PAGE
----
Last week we saw the return of The Pissed Off Weatherman when there were rumors that it was actually going to snow. As I was writing that article, I never actually thought I'd be seeing snow. But when I woke up Saturday morning I was greeted by a most unholy nightmare. That's right, motha fuckin' snow.
Well the good news is that we won't be stuck in perpetual vortex of cold misery just yet, we still have few warm days ahead of us.
Tomorrow, the sun won't just be for show, it'll actually heat things up a little. Unlike this current misleading weather, it's actually going to be warm out.
Remember I said warm, not hot. But still, 14 degrees isn't anything to frown at considering how few warm days we have left.
While the weather is expected to be manageable while you're doing your holiday shopping, the Farmers' Almanac predicts that things will take a turn for the worse around December 16, with conditions becoming more "unsettled."
"Frigidly cold weather" is expected to make its way from the Arctic to Quebec just in time for Christmas and Boxing Day, which will be mixed with scattered snow showers and flurries. So you may have a good excuse to skip a few parties to stay warm.
Either way, you'll likely find some relief as we welcome the new year. From December 28 to 31, the weather is expected to be "fair and cold initially, then becoming milder as we ring in 2022."
Overall, the Farmers' Almanac is predicting a "typical winter chill" in Quebec throughout winter, with a stormy January that'll taper off into a relatively easy, but still cold, February.
The forecast says Valentine's Day will see light snow and fair skies, which sounds ideal for a winter walk or cuddling up by a fire.
There will be almost 60% fewer days of precipitation in February compared to January, according to the report.
While it's tricky to predict the weather so far in advance, admitted the report, followers of the Farmers' Almanac have observed its accuracy "runs in the neighbourhood of 75% to 80%."
"Overall, the City of Montreal saw 990 $1 million–plus residential real estate transactions," including condos, attached and single-family homes, "in the first half of 2021, an increase of 112% from the same period in 2020," the report states.
Though sales in $2 to $4 million homes in Montreal rose by 138%, sales in $1 to $2 million homes made up the largest share of sales overall, with 807 Montreal properties sold in the first half of 2021, Sotheby's says.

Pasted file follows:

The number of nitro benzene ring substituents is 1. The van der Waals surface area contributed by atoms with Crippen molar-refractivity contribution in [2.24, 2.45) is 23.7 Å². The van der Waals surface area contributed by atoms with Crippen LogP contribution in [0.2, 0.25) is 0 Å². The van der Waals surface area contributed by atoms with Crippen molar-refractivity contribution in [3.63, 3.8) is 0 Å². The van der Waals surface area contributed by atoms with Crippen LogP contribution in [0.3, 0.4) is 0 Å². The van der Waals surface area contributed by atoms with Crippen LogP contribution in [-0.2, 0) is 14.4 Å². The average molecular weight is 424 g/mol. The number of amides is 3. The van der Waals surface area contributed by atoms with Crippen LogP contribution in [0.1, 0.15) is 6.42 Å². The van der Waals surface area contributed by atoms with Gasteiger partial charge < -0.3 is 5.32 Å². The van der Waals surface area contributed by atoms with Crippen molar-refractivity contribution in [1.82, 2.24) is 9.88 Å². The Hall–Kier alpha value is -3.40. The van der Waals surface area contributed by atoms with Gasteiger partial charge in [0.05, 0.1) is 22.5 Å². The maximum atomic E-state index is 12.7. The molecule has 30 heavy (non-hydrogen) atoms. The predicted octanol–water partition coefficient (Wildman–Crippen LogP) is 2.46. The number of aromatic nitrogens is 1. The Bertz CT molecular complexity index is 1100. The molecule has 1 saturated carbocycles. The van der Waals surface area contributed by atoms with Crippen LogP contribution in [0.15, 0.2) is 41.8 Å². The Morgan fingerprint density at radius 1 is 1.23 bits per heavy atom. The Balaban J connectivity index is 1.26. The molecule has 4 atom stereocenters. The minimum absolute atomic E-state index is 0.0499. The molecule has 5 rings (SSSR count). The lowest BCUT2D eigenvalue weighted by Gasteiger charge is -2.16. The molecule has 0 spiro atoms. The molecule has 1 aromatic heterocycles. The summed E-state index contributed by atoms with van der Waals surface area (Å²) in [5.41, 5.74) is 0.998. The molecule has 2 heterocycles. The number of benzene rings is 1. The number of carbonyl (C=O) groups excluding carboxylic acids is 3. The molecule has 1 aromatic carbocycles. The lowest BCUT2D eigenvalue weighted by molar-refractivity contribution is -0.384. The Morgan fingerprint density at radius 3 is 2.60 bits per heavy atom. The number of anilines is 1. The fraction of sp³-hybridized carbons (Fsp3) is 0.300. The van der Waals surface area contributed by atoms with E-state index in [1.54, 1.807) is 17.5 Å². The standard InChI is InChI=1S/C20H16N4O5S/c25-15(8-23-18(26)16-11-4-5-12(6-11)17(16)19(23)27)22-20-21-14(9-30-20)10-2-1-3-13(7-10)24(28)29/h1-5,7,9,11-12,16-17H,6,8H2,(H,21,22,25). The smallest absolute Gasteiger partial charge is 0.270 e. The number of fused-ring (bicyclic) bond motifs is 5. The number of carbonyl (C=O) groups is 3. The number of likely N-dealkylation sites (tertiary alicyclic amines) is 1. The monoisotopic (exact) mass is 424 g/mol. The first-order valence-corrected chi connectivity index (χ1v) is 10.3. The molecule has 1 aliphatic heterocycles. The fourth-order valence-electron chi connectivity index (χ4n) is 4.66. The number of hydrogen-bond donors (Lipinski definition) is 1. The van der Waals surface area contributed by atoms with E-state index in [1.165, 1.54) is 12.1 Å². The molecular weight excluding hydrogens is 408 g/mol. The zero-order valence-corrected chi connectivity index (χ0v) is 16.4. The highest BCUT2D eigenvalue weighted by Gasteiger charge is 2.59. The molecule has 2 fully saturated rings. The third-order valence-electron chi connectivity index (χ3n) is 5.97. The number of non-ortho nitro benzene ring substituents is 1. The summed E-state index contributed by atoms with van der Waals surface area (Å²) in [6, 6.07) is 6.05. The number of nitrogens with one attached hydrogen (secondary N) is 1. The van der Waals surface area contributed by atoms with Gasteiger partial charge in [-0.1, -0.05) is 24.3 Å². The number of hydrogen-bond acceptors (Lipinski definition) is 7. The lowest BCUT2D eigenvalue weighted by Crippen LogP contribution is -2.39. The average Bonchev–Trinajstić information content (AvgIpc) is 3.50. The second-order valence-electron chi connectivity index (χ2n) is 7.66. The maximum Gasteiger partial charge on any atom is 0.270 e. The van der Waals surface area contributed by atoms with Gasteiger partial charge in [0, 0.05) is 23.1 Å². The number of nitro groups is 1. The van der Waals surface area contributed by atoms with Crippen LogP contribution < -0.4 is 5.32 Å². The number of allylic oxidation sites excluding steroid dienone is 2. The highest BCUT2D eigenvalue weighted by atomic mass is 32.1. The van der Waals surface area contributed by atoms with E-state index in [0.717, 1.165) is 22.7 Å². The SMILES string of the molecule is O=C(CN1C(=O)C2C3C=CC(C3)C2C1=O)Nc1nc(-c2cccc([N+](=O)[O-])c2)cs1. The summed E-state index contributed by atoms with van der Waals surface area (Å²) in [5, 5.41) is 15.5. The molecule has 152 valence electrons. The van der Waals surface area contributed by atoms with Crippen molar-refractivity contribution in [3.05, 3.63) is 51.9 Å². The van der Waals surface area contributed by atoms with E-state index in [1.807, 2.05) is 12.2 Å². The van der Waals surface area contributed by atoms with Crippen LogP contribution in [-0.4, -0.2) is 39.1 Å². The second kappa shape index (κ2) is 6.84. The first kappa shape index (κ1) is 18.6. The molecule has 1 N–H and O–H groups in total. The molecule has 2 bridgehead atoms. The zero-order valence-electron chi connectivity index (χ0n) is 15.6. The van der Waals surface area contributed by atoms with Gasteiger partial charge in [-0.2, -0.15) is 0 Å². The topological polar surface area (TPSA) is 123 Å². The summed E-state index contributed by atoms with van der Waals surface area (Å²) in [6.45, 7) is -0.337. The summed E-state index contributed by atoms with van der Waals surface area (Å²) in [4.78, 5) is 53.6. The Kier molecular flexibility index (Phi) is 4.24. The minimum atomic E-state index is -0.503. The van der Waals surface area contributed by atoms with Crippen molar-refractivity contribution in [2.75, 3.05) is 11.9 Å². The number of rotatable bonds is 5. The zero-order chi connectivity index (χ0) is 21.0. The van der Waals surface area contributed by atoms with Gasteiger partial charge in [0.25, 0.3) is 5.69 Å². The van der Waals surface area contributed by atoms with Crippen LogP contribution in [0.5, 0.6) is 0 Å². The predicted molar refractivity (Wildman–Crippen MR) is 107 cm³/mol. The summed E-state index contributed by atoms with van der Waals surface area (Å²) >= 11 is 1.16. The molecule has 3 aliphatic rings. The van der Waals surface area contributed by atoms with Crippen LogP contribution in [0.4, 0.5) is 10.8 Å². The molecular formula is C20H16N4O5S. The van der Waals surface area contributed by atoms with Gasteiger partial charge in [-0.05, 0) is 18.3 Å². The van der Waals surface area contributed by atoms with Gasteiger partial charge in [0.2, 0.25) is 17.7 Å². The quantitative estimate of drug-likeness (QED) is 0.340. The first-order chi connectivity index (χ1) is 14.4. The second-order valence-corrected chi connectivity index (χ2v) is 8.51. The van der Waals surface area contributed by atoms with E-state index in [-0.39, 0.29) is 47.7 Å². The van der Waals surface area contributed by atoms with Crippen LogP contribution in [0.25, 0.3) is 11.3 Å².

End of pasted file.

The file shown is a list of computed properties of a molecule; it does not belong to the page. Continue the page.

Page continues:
Sales in properties over $4 million more than doubled between 2020 and 2021 — just six were sold in the first half of 2020, compared to the 14 properties sold in the same period in 2021.
The report said that according to the Quebec Professional Association of Real Estate Brokers, on average, selling a residential property in Montreal during the first quarter of 2021 took approximately 44 days, compared to the 68 it took to sell a home less than a year prior.
It's been fifteen months since the pandemic arrived in spring 2020 and Montreal is a much emptier place, according to new data from LinkedIn.
By comparing the number of LinkedIn members who moved within the country between 2019 and 2020, the online service's Workforce Report for Canada shows Montreal's "inflow-outflow ratio of residents" (defined as the "number of inflows to a city for every outflow") shrank a colossal 21%.
Greater Toronto (-12.2%), Hamilton (-18.9%) and London (-7.8%), also saw declines in their inflow-outflow ratios, compared to before April 2020.
"While big cities like Montreal and Toronto were hit hard by an influx of cases and spent much of the year in lockdown, Halifax and the broader Atlantic region has fared relatively well," the report explains.
The report doesn't affirm the classic argument that the majority of those departing Canada's cities are fleeing to more affordable provinces like New Brunswick.
That's because the inflow-outflow ratio of pricey Vancouver increased by 10.5% and Halifax's rose by 39%.
Gender and sexuality identified as areas of difficulty
The school board passed a resolution at the end of March, banning the use of the n-word in its schools.
Testimony solicited from the public included accounts from both students and parents that shared their challenges and difficulties in LBPSB schools.
Through the accounts, the task force identified four major "recurring themes":
Gender stereotypes that dictate what is "appropriate" for boys and girls
Gender stereotypes that produce a "narrow understanding" of masculinity
Gender-based double standards
Bullying linked to gender and sexuality
The report found that schools' dress codes singled out girls by forbidding them from wearing spaghetti-strap tank tops, short shorts and crop tops, explicitly banning "clothing that is unnecessarily sexualised" and "skimpy or revealing clothing."
Parents offer accounts of sexism, racism, transphobia and homophobia
One parent said they raised their seven-year-old daughter without gendering her toys, but after attending first grade at an LBPSB school, she began to tell her parents that some toys were only for boys.
Another parent said, "My son loves the colors pink and purple, but he constantly tells me he doesn’t want to wear t-shirts in those colors to school because people have told him (other students) that those are girl colors."
Mothers of Black sons that attended LBPSB schools — which have a predominantly white student body, according to the report — said they felt their sons were being subjected to racism by teaching staff.
"One boy told his mother that his teacher just doesn’t like him because he’s Black [...] On one occasion in particular, the young man was suspended because the teacher said that she felt 'threatened' by him, however, the young man said that he didn’t do anything but ask why she was sending him down to the office," the report read.
The full report, including the Task Force's recommendations, is available here.